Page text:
|Province of Tamanrasset|
Map of Algeria highlighting Tamanrasset
|• Governor||Shater Abdel Karim|
|• Total||556,200 km2 (214,800 sq mi)|
|Elevation||1,400 m (4,600 ft)|
|Highest elevation||3,303 m (10,837 ft)|
|• Density||0.37/km2 (0.95/sq mi)|
|Time zone||UTC+01 (CET)|
|Area Code||+213 (0) 29|
|ISO 3166 code||DZ-11|
Tamanrasset or Tamanghasset (Arabic: ولاية تمنراست Wilāya Tamanrāssat) is the largest province (wilaya) in Algeria. It was named after its province seat, Tamanrasset. The province has two national parks, more than any other in Algeria. They are Tassili n'Ajjer National Park and Ahaggar National Park. The province makes up almost a quarter of the country's area with 556,200 km².
It is located in the deep southern region of Algeria and is 2000 km south of Algiers (capital of Algeria). On the north it is bordered by Ghardaïa Province, on the north-east by Ouargla Province, on the east by Illizi Province and on the west by Adrar Province, the second largest province by area. Tamanrasset also has international borders with Mali and Niger. The province is the largest Algerian province with area of 556,200 sq km (214,800 sq mi) although it is located in the heart of the desert. The Province of Tamanrasset has a moderate climate because of its mountainous terrain. The province has an elevation of 1,400 meters. The highest point of Tamanrasset Province is Mount Tahat, which is also the highest point of Algeria with 3,303 meters. The most well known tourist destination is the Tomb of Tinhan.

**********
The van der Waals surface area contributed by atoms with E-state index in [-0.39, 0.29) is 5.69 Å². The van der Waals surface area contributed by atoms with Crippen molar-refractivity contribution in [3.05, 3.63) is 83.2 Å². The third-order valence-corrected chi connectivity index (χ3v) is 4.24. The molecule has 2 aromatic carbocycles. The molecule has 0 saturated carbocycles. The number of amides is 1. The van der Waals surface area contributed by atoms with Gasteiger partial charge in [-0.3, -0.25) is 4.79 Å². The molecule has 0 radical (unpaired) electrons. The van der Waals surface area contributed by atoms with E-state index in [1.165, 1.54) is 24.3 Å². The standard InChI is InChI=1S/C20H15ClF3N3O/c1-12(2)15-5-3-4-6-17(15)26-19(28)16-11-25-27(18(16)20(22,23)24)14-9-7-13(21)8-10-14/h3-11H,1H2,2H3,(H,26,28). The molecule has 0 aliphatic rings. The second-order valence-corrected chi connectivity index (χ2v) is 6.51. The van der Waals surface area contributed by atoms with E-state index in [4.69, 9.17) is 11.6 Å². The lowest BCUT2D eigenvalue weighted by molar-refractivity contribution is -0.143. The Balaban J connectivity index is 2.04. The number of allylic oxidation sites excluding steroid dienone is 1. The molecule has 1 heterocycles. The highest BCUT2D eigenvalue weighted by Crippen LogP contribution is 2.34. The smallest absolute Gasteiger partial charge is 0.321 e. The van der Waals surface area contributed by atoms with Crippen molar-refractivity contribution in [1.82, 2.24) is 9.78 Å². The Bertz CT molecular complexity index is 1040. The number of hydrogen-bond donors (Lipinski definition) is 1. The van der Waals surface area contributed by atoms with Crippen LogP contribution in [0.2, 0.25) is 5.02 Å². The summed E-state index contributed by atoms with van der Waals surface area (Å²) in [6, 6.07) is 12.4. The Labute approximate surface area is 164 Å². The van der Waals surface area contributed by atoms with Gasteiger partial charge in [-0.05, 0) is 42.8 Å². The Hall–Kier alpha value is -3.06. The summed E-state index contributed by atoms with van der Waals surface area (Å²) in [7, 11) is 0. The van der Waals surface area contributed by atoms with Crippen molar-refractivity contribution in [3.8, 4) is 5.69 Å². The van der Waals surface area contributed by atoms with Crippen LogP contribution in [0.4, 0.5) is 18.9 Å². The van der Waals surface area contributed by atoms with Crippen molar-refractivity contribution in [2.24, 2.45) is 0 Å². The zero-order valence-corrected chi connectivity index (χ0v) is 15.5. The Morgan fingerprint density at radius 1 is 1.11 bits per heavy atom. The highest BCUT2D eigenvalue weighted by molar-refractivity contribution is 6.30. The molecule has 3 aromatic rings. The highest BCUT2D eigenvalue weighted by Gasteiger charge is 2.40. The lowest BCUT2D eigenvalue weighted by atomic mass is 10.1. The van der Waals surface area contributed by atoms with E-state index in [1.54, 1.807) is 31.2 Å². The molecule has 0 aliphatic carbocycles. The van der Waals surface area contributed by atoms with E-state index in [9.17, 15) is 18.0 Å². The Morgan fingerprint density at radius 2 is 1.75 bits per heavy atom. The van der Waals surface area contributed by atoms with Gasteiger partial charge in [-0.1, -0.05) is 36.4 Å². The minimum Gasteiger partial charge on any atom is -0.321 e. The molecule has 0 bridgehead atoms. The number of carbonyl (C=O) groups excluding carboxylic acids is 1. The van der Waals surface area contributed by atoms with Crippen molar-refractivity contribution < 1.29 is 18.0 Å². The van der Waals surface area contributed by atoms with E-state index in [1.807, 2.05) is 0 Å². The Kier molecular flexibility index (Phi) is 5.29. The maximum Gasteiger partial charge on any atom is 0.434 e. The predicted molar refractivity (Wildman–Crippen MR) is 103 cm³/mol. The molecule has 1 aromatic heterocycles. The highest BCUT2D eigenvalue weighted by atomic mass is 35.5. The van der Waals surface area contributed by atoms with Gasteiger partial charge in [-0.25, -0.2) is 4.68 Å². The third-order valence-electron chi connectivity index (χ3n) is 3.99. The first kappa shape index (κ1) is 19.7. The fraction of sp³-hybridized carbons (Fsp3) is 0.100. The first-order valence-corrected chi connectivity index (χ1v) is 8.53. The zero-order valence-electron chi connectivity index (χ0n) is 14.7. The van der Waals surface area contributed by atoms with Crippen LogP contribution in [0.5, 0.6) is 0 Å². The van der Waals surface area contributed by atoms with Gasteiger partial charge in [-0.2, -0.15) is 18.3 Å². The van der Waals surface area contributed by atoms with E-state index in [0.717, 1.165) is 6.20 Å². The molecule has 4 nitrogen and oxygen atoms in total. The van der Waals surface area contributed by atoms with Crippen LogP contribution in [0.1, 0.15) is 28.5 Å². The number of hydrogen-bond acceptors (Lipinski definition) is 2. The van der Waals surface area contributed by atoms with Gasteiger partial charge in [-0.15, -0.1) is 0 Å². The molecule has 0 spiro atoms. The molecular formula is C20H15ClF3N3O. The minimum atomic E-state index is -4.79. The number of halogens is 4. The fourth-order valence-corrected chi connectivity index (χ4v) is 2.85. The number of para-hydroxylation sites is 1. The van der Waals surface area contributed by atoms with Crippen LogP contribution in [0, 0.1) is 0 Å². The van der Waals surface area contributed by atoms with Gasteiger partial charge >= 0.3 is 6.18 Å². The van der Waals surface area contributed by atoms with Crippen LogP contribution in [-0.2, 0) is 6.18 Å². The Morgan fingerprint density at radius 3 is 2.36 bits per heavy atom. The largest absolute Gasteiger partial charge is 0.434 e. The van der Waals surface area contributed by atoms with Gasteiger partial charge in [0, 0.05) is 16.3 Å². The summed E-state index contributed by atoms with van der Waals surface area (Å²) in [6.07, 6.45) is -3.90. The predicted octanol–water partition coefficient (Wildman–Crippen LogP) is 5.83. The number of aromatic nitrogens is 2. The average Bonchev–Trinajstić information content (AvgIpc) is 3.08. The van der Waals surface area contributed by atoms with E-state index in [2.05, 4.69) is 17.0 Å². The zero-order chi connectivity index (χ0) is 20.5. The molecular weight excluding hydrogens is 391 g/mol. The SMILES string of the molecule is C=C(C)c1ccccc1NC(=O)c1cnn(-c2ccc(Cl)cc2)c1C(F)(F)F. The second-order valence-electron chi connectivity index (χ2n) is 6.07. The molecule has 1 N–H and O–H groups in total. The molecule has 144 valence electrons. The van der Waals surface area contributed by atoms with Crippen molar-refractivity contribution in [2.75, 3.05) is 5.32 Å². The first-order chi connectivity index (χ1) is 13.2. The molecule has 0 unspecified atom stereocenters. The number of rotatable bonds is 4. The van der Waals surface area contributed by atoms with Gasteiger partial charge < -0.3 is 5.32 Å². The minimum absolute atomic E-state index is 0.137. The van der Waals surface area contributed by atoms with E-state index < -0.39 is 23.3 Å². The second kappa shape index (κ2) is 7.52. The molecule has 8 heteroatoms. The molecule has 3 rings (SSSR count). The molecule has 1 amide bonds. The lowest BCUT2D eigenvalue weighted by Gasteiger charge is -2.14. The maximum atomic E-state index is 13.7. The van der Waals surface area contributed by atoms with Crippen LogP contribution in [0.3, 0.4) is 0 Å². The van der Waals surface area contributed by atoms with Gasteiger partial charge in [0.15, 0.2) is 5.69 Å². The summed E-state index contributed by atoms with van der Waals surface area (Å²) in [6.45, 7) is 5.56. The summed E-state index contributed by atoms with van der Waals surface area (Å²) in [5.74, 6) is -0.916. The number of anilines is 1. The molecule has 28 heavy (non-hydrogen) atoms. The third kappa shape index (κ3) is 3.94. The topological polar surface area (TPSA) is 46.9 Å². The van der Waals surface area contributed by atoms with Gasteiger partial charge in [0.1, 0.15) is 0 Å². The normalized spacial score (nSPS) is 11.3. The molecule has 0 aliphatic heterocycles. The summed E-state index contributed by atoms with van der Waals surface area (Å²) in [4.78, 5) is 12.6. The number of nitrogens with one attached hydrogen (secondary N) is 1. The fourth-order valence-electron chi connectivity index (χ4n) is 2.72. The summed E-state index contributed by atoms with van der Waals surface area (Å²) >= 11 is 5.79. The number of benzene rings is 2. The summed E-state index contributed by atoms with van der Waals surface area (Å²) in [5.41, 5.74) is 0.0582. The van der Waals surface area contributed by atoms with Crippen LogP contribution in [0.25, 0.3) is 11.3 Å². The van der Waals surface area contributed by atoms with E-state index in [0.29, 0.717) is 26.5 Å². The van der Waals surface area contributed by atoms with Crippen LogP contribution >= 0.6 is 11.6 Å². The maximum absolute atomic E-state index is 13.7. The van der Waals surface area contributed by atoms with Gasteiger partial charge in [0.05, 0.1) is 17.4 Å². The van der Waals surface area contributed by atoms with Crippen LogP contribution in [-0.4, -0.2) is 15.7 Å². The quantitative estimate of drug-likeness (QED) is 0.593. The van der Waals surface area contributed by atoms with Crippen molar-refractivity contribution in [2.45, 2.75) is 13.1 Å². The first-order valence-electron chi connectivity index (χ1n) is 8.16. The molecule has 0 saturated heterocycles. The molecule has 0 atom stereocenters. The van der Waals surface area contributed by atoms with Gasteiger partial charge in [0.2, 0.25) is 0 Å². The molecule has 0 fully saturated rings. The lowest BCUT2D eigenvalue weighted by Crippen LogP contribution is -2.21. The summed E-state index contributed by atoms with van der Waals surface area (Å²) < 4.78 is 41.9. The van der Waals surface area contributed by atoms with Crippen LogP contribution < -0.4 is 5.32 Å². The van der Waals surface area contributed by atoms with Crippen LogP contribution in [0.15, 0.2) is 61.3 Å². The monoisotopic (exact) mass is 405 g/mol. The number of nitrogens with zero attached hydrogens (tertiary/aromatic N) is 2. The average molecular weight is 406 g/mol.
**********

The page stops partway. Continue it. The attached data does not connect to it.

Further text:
The Agricultural capacity is 246,154 hectares of land of which 187,000 hectares are cultivation land.
The province has 80 dams, 368 wells and 6 water treatment plants.
The province had 4 hospitals, 19 multi-service clinics and 56 treatment rooms.
The province had 187 educational centers.
- Office National des Statistiques, Recensement General de la Population et de l’Habitat 2008 Archived 2008-07-24 at the Wayback Machine Preliminary results of the 2008 population census. Accessed on 2008-07-02.
- "The official journal of People's Democratic Republic of Algeria" (PDF). SGG Algeria. Retrieved 2007-11-06.
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